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The Chicago Sun-Times reports on the efforts by cereal makers to improve the nutritional quality of their products:

“In fall 2004, General Mills, the nation's No. 2 cereal maker, announced that all of its cereals would be made from whole-grain flour, which is healthier than the wheat flour or refined corn meal used in most cereals,” the Sun-Times writes.

“Earlier that year, General Mills and Kellogg started using less sugar in some of their children's cereals.

“Last December, Kellogg announced that in 2006, it will use oil made from genetically modified soybeans in place of the partially hydrogenated oil and saturated fats found in some of its crackers and snacks. The soybean oil may also be used in some frozen foods.”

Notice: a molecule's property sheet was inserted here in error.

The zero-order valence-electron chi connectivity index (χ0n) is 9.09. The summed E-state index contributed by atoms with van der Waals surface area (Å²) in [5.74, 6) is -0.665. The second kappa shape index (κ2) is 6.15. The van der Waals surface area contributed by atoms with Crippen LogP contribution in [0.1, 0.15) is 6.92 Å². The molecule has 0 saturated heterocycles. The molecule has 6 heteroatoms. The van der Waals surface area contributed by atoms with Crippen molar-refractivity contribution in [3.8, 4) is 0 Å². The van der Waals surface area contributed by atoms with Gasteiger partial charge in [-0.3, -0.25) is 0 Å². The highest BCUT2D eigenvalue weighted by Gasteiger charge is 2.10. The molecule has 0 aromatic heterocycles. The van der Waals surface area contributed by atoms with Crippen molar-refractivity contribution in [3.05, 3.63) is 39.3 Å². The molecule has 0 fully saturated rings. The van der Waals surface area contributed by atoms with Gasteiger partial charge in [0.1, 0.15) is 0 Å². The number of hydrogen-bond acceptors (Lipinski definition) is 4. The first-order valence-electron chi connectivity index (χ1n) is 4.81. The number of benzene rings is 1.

In addition, “With the first baby boomers turning 60 this year, Kellogg is developing products for older, health-conscious consumers aimed at strengthening bones and even improving memory.”
KC's View:
We have to think that the cereal manufacturers will have better luck when these marketing efforts are aimed at adults and not kids.

The other day, Mrs. Content Guy accidentally brought home Cinnamon Toast Crunch cereal with 75 percent less sugar…and all the kids have done is complain that it doesn’t taste the same. We probably could have gotten it by them if the “75 percent less sugar” wasn't plastered all over the front of the box – it was like a red flag for the kids, announcing that somehow this might be better for them than what they usually eat.

We believe in truth in advertising and labeling, but there ought to be a way to hide it from the kids.